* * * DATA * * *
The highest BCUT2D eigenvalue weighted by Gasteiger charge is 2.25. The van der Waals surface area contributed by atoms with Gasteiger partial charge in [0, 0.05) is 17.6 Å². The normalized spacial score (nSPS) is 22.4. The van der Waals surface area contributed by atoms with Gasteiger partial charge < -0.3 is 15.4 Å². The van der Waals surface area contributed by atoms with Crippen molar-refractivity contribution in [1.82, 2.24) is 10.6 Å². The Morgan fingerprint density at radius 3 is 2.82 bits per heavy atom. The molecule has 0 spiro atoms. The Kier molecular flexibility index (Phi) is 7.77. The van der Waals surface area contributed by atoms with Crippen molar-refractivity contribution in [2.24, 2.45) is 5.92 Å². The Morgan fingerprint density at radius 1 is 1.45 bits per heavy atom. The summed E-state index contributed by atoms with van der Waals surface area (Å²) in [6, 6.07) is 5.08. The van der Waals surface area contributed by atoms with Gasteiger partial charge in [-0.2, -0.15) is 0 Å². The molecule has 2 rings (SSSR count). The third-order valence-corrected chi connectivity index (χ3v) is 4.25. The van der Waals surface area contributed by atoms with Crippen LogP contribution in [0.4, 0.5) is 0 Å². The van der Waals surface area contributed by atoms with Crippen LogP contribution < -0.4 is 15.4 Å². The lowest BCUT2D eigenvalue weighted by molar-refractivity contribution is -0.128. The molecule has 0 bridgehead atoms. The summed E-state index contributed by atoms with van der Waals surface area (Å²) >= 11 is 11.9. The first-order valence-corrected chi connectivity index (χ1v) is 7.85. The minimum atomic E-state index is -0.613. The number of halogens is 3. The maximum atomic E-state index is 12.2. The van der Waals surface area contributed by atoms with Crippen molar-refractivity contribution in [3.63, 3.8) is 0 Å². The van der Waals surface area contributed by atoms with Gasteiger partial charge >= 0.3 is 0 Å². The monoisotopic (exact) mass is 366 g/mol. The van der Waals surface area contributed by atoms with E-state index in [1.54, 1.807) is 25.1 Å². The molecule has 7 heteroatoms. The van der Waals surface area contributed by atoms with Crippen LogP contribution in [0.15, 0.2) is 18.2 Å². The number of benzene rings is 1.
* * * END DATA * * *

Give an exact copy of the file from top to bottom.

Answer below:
The highest BCUT2D eigenvalue weighted by Gasteiger charge is 2.25. The van der Waals surface area contributed by atoms with Gasteiger partial charge in [0, 0.05) is 17.6 Å². The normalized spacial score (nSPS) is 22.4. The van der Waals surface area contributed by atoms with Gasteiger partial charge < -0.3 is 15.4 Å². The van der Waals surface area contributed by atoms with Crippen molar-refractivity contribution in [1.82, 2.24) is 10.6 Å². The Morgan fingerprint density at radius 3 is 2.82 bits per heavy atom. The molecule has 0 spiro atoms. The Kier molecular flexibility index (Phi) is 7.77. The van der Waals surface area contributed by atoms with Crippen molar-refractivity contribution in [2.24, 2.45) is 5.92 Å². The Morgan fingerprint density at radius 1 is 1.45 bits per heavy atom. The summed E-state index contributed by atoms with van der Waals surface area (Å²) in [6, 6.07) is 5.08. The van der Waals surface area contributed by atoms with Gasteiger partial charge in [-0.2, -0.15) is 0 Å². The molecule has 2 rings (SSSR count). The third-order valence-corrected chi connectivity index (χ3v) is 4.25. The van der Waals surface area contributed by atoms with Crippen LogP contribution in [0.4, 0.5) is 0 Å². The van der Waals surface area contributed by atoms with Crippen LogP contribution < -0.4 is 15.4 Å². The lowest BCUT2D eigenvalue weighted by molar-refractivity contribution is -0.128. The molecule has 0 bridgehead atoms. The summed E-state index contributed by atoms with van der Waals surface area (Å²) >= 11 is 11.9. The first-order valence-corrected chi connectivity index (χ1v) is 7.85. The minimum atomic E-state index is -0.613. The number of halogens is 3. The maximum atomic E-state index is 12.2. The van der Waals surface area contributed by atoms with Crippen molar-refractivity contribution in [3.63, 3.8) is 0 Å². The van der Waals surface area contributed by atoms with Gasteiger partial charge >= 0.3 is 0 Å². The monoisotopic (exact) mass is 366 g/mol. The van der Waals surface area contributed by atoms with E-state index in [1.54, 1.807) is 25.1 Å². The molecule has 7 heteroatoms. The van der Waals surface area contributed by atoms with Crippen LogP contribution in [0.15, 0.2) is 18.2 Å². The number of benzene rings is 1.